Cannery Row in Monterey in California is a poem, a stink, a grating noise, a quality of light, a tone, a habit, a nostalgia, a dream. Cannery Row is the gathered and scattered, tin and iron and rust and splintered wood, chipped pavement and weedy lots and junk heaps, sardine canneries of corrugated iron, honky tonks, restaurants and whore houses, and little crowded groceries, and laboratories and flophouses.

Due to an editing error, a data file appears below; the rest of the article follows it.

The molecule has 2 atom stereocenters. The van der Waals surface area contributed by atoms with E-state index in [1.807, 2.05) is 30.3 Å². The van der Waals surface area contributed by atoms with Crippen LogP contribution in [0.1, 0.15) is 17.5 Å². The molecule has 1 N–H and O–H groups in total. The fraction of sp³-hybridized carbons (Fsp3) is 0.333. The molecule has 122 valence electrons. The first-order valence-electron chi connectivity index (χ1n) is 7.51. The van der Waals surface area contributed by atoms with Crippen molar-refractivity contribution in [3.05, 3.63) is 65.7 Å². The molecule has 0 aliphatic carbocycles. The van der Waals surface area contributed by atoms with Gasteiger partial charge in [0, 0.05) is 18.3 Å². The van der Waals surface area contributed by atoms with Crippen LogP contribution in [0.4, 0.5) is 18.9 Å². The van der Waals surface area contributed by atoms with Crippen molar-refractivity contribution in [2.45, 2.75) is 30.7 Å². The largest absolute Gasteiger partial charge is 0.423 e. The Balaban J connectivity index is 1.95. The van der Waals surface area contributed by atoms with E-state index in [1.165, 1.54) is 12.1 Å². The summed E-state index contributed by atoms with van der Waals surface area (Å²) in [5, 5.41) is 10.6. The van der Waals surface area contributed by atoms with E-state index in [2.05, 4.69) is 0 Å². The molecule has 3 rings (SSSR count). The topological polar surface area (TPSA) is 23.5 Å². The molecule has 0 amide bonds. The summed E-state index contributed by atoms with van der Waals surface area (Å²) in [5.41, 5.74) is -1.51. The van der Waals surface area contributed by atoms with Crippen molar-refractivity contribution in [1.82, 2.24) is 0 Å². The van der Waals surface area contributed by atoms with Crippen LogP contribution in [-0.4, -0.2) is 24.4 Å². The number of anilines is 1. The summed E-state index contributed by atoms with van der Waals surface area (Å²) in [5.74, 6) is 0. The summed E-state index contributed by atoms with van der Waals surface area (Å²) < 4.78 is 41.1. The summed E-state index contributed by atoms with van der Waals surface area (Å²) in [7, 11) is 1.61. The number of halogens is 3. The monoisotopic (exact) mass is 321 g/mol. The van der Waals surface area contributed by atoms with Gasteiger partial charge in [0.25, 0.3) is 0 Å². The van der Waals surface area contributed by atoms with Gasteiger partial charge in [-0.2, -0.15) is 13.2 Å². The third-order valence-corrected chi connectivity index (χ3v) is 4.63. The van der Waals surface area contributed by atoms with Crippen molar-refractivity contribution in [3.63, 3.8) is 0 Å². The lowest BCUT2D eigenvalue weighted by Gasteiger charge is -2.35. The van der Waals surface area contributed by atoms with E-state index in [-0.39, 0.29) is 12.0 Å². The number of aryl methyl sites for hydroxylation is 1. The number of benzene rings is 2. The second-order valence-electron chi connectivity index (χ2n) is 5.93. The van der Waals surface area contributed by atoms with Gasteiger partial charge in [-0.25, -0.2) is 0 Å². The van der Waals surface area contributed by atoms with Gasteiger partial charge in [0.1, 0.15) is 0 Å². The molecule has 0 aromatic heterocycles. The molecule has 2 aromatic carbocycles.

Its inhabitants are, as the man once said, “whores, pimps, gambler and sons of bitches,” by which he meant Everybody.
Had the man looked through another peephole he might have said, “Saints and angels and martyrs and holymen” and he would have meant the same thing.
These are the opening lines in Steinbeck’s exuberant 1945 novel, a work described as both sentimental and profound.